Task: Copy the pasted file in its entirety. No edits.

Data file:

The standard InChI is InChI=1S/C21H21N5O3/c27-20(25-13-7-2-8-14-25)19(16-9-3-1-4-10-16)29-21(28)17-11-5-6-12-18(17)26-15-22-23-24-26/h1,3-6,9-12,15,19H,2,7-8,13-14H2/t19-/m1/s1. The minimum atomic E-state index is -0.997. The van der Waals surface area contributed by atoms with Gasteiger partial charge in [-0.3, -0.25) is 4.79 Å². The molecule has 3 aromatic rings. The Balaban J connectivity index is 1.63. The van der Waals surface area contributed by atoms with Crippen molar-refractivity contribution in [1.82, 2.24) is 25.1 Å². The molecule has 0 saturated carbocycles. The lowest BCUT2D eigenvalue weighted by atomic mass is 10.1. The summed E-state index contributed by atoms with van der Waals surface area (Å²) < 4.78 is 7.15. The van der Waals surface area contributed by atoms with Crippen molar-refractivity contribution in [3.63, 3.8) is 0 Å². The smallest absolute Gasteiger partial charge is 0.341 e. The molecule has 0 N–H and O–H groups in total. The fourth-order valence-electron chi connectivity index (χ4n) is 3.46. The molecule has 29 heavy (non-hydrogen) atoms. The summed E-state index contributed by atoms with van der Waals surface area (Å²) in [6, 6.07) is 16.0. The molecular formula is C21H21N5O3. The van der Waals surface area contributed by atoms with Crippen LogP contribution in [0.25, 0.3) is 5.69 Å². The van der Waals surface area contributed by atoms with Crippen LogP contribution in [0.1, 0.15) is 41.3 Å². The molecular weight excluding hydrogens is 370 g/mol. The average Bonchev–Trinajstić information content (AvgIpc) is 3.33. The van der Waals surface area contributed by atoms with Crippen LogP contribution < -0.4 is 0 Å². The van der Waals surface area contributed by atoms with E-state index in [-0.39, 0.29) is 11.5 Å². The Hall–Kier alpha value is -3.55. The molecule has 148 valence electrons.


The standard InChI is InChI=1S/C21H21N5O3/c27-20(25-13-7-2-8-14-25)19(16-9-3-1-4-10-16)29-21(28)17-11-5-6-12-18(17)26-15-22-23-24-26/h1,3-6,9-12,15,19H,2,7-8,13-14H2/t19-/m1/s1. The minimum atomic E-state index is -0.997. The van der Waals surface area contributed by atoms with Gasteiger partial charge in [-0.3, -0.25) is 4.79 Å². The molecule has 3 aromatic rings. The Balaban J connectivity index is 1.63. The van der Waals surface area contributed by atoms with Crippen molar-refractivity contribution in [1.82, 2.24) is 25.1 Å². The molecule has 0 saturated carbocycles. The lowest BCUT2D eigenvalue weighted by atomic mass is 10.1. The summed E-state index contributed by atoms with van der Waals surface area (Å²) < 4.78 is 7.15. The van der Waals surface area contributed by atoms with Crippen molar-refractivity contribution in [3.63, 3.8) is 0 Å². The smallest absolute Gasteiger partial charge is 0.341 e. The molecule has 0 N–H and O–H groups in total. The fourth-order valence-electron chi connectivity index (χ4n) is 3.46. The molecule has 29 heavy (non-hydrogen) atoms. The summed E-state index contributed by atoms with van der Waals surface area (Å²) in [6, 6.07) is 16.0. The molecular formula is C21H21N5O3. The van der Waals surface area contributed by atoms with Crippen LogP contribution in [0.25, 0.3) is 5.69 Å². The van der Waals surface area contributed by atoms with Crippen LogP contribution in [0.1, 0.15) is 41.3 Å². The molecular weight excluding hydrogens is 370 g/mol. The average Bonchev–Trinajstić information content (AvgIpc) is 3.33. The van der Waals surface area contributed by atoms with Crippen LogP contribution < -0.4 is 0 Å². The van der Waals surface area contributed by atoms with E-state index in [-0.39, 0.29) is 11.5 Å². The Hall–Kier alpha value is -3.55. The molecule has 148 valence electrons.